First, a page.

Allied Invasion of Sicily (Operation Husky) Begins

The Allied invasion of Sicily, codenamed Operation Husky, was a major World War II campaign, in which the Allies took Sicily from the Axis (Italy and Nazi Germany). It was a large scale amphibious and airborne operation, followed by six weeks of land combat. It launched the Italian Campaign.

Husky began on the night of July 9, 1943, and ended August 17. It was the largest amphibious operation of the war in terms of men landed on the beaches and of frontage. Strategically, Husky achieved the goals set out for it by Allied planners. The Allies drove Axis air and naval forces from the island; the Mediterranean's sea lanes were opened and Italian dictator Benito Mussolini was toppled from power. It opened the way to the Allied invasion of Italy.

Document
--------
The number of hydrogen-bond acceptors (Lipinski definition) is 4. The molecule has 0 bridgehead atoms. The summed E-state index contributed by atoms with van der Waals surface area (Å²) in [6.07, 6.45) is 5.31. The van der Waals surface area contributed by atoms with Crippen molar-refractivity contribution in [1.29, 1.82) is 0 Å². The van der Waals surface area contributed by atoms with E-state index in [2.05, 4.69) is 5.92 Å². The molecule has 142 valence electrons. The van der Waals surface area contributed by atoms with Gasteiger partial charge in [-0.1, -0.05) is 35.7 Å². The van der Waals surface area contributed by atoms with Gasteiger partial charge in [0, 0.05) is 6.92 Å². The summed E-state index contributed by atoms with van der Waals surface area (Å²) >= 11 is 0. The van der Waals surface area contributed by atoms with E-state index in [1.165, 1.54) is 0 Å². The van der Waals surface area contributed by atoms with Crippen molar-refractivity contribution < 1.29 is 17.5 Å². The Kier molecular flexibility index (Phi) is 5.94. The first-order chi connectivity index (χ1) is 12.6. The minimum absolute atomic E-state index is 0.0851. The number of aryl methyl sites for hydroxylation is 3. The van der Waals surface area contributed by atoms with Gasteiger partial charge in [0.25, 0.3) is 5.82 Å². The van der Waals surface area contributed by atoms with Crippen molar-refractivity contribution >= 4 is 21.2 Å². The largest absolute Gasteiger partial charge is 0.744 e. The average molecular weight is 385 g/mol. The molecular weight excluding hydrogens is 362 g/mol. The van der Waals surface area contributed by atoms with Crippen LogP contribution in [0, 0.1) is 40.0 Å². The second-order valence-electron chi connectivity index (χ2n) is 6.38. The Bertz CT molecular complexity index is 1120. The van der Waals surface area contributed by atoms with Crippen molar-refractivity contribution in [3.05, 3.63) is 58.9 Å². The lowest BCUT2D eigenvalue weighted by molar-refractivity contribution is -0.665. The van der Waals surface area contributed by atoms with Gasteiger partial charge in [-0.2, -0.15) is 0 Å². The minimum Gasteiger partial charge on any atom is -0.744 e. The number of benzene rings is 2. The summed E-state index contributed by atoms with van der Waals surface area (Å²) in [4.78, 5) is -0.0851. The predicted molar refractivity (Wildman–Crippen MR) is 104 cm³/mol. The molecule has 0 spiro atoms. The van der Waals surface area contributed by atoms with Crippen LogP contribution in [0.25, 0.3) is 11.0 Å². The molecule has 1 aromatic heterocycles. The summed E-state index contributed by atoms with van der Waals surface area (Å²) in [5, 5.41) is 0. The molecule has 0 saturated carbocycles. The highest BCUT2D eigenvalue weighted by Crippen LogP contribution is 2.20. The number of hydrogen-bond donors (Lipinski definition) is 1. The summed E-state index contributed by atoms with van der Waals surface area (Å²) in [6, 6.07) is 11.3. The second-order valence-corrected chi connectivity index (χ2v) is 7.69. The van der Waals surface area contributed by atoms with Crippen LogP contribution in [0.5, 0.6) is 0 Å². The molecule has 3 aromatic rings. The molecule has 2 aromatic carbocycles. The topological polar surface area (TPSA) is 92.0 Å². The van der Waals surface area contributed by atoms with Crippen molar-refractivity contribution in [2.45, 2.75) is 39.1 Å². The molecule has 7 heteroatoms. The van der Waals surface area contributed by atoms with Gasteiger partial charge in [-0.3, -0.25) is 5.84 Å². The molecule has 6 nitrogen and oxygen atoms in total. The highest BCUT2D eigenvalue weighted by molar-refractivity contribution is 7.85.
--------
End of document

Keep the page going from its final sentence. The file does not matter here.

Allied planners consented to Operation Husky after deciding it was not feasible to conduct landings in France during 1943. The invasion of Sicily was designed to open the shipping lanes in the Mediterranean, eliminate the island as an Axis base, and to encourage the fall of Mussolini's government. Gen. Dwight D. Eisenhower was given overall command with British Gen. Harold Alexander designated as the ground commander. The principle forces for the assault were the US 7th Army under Lt. Gen. George S. Patton and the British Eighth Army under Gen. Bernard Montgomery.